St. Paul Fire & Marine Ins. Co. v. AIR COMFORT ENG., INC.Annotate this Case
253 So. 2d 525 (1971)
ST. PAUL FIRE & MARINE INSURANCE COMPANY v. AIR COMFORT ENGINEERS, INCORPORATED.
3 Div. 42, 42-A.
Court of Civil Appeals of Alabama.
September 29, 1971.
Rehearing Denied October 20, 1971.
*527 Hill, Hill, Stovall, Carter & Franco, and John M. Milling, Jr., and William Oldacre, Montgomery, for appellant.
Jones, Murray, Stewart & Yarbrough, Montgomery, for appellee.
Two suits were filed by Air Comfort Engineers, Incorporated, against St. Paul Fire & Marine Insurance Company on policies of insurance. Each suit contained two counts claiming damages for losses to air conditioning systems insured under the policies against loss or damage from accident. One policy covered a system installed in a store in Columbus, Georgia, owned by Columbus Discount City, Incorporated. The other policy covered a system installed in the Gaylord's store in Montgomery, Alabama, owned by Montgomery Gay Properties, Incorporated. The suits were consolidated for trial.
Upon trial by the court without a jury, judgment was entered in favor of plaintiff for the amount sued for, together with interest and costs in each case. Defendant, St. Paul Fire & Marine Insurance Company appeals.
The first assignment of error is the ruling of the trial court overruling demurrer to the complaint.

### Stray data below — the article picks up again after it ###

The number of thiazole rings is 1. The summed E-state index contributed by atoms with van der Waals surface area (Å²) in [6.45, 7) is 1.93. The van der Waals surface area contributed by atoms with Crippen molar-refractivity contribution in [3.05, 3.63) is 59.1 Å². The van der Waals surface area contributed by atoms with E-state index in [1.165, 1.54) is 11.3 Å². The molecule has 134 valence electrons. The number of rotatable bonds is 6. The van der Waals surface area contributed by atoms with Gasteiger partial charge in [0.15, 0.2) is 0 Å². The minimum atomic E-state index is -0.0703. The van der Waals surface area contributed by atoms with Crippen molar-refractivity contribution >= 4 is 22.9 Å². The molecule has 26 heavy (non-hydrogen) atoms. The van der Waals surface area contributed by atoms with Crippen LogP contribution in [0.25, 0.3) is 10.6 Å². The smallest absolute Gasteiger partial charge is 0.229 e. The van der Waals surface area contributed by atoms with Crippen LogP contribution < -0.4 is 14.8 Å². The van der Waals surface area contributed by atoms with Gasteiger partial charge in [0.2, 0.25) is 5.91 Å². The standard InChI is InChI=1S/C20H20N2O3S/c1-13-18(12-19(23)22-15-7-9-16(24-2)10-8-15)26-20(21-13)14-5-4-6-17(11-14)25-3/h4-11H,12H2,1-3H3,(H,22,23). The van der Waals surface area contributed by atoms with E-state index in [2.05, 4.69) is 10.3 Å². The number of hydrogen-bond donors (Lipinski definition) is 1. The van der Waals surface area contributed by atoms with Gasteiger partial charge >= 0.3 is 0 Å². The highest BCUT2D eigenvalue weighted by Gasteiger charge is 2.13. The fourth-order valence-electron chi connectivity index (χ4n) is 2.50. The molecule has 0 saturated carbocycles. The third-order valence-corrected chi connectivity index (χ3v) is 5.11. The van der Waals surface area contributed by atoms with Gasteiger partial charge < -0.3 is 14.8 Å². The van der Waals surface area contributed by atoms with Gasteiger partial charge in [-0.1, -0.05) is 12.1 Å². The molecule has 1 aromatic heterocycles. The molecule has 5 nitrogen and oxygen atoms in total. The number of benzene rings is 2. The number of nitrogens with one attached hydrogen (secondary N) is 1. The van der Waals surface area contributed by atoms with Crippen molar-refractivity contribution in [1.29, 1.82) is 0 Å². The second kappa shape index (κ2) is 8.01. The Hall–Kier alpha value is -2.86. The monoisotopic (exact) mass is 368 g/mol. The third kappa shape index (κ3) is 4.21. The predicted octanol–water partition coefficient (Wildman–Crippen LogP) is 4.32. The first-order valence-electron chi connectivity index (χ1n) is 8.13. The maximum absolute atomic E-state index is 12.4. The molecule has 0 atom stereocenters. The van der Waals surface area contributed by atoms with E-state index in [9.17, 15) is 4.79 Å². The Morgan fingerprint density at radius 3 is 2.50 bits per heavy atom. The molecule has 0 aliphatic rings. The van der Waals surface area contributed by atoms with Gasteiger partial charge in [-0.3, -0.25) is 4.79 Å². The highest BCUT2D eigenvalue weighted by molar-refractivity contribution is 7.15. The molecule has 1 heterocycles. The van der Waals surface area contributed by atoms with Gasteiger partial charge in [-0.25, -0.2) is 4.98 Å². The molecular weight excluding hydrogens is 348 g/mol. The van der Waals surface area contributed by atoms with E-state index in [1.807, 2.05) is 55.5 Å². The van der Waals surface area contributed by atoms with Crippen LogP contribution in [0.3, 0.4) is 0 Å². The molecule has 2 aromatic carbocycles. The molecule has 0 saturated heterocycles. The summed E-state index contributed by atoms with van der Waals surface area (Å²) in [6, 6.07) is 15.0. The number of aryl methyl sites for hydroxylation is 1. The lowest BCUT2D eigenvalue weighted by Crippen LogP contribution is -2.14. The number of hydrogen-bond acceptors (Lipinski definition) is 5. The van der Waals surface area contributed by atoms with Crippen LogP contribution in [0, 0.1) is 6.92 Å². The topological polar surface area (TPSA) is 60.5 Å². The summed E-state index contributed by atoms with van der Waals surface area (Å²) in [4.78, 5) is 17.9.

Each count of each complaint was stated substantially in the language of Forms 13 and 14 of Section 223 of Title 7, Alabama Code of 1940. There was attached to each complaint and incorporated into each count thereof by reference, a copy of the insurance policy being sued upon.
Since the enactment of code forms for suit upon certain insurance policies it has been held that a complaint substantially worded in accordance with the form was sufficient as against demurrer, even though there was no averment that plaintiff owned the policy or had an insurable interest in the property insured. Motors Ins. Corp. v. Stewart, 262 Ala. 15, 76 So. 2d 171. There was no averment in the complaints in the instant cases that indicated plaintiff's interest in the policies or the property alleged to be insured thereunder. Several grounds of appellant's demurrer specifically attacked the complaints on the basis of this omission. In view of the case above cited and others, demurrer on such grounds would be of no avail. Clearly a complaint in code form would not be subject to attack because it failed to state therein the interest or authority of plaintiff to bring suit on the policy. However, though plaintiff began the complaint with the code form, it incorporated therein the insurance policy. The policy showed on its face in the declaration that plaintiff was not the insured, but rather the declared insured was one other than plaintiff. There was no endorsement, assignment or loss payable clause exhibited in or attached to the policy indicating that plaintiff had any interest in or right to the policy or to the property insured therein.